Writers are like that, too. We know that, to sit back and stop growing, to stop writing toward a goal, to stop editing, to stop learning, to stop seeking other writing avenues… means that we cease to exist as writers.

The world will pass us by if we only half-heartedly pursue the life of the writer.

Stay busy, writers. Whether it’s critiquing and being critiqued, meeting other writers, studying the craft, finishing your first draft—or 12th draft—or just spending a few days on brain-neutral as you explore ideas for your next writing project: stay busy as a squirrel!

“Whatever you do, work at it with all your heart…” (Col.3:23 NIV Bible)


Think and Live

Panic stole my ability to think logically.

Driving home late at night, I was on a parkway heading north. In a few  miles, the parkway would T and I would make the left turn onto the road that would take me to familiar neighborhoods and eventually, my own house. Continue reading Think and Live

Run Away!

I was talking with a new friend the other day and we got onto the subject of survival. Somehow the conversation progressed to what to do when you hear strange noises in the house.

My friend said, “If I hear a strange noise at night I go and find out what it is.”

She’s a brave one. Yessir. Reminds me of those scary movies where the pretty young woman investigates the strange noise in the basement. “Is anybody down there?”

That’s not my style, not by a long shot. Some might call me timid, even cowardly. But I prefer to think of myself as prudent and realistic. You see, I grew up in the San Francisco bay area. And if there was a strange noise, it might very well be an intruder. My father chased away peeping Toms, and other prowlers on our property more than once.

Years ago, my grandmother woke up to a strange noise and a tiny light. She got up to investigate and discovered a burglar going through her dresser. Fortunately, the bad guy was as scared and startled as she, and high-tailed it out of her house without harming her.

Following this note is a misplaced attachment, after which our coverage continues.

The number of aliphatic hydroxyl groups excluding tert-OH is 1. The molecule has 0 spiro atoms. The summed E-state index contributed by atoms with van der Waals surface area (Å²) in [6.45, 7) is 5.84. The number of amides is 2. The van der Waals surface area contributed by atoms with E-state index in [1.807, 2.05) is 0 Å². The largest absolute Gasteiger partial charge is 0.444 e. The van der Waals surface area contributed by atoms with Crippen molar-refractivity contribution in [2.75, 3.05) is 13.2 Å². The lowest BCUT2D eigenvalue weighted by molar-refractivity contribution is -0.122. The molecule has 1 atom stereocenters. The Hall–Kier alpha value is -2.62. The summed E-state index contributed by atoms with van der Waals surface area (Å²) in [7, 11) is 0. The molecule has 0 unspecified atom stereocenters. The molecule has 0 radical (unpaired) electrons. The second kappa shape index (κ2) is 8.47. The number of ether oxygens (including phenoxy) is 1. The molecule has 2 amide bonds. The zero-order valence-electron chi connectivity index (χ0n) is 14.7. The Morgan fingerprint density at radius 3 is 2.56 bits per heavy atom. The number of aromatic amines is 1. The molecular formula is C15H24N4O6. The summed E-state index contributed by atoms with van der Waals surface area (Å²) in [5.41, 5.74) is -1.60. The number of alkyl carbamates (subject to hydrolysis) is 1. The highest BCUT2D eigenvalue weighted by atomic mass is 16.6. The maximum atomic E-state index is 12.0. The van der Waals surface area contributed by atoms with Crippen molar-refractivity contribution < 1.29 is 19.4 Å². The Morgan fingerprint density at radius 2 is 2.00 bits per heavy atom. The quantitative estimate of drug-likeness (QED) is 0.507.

So, no, I am not going to investigate. Instead, if the night-time noise is truly suspicious, I’ve got my cell phone by the bed and I can call 911. When my husband is on a business trip, I keep the bedroom door locked, and I have a weapon nearby. I’ve also mapped out a plan of escape should that ever become necessary.

I know just enough about evil to be prepared, but not enough to meet it head-on without a lethal weapon.

I think there’s a parallel in scripture relating to our spiritual safety. The Bible says to flee evil.

1 Cor. 6:18 says to flee from sexual immorality.

1 Cor. 10: 14 instructs believers to flee from idolatry.

1 Timothy 6:11 sums up what we are to flee from: envy, strife, malicious talk, evil suspicions, constant friction, lust for wealth.

2 Timothy 2:22 warns us to flee the evil desires of youth.

Rather than imagining that I’m capable in my own flesh of seeking out and battling these evils, I hope that I trust the Master of my “house” to guard and protect me.

Ephesians 6:10 encourages us to “be strong in the Lord and in His mighty power. Put on the full armor of God so that you can take your stand against the devil’s schemes.”

Have you ever had to flee from evil, in your house or otherwise?

What safety measures did you construct?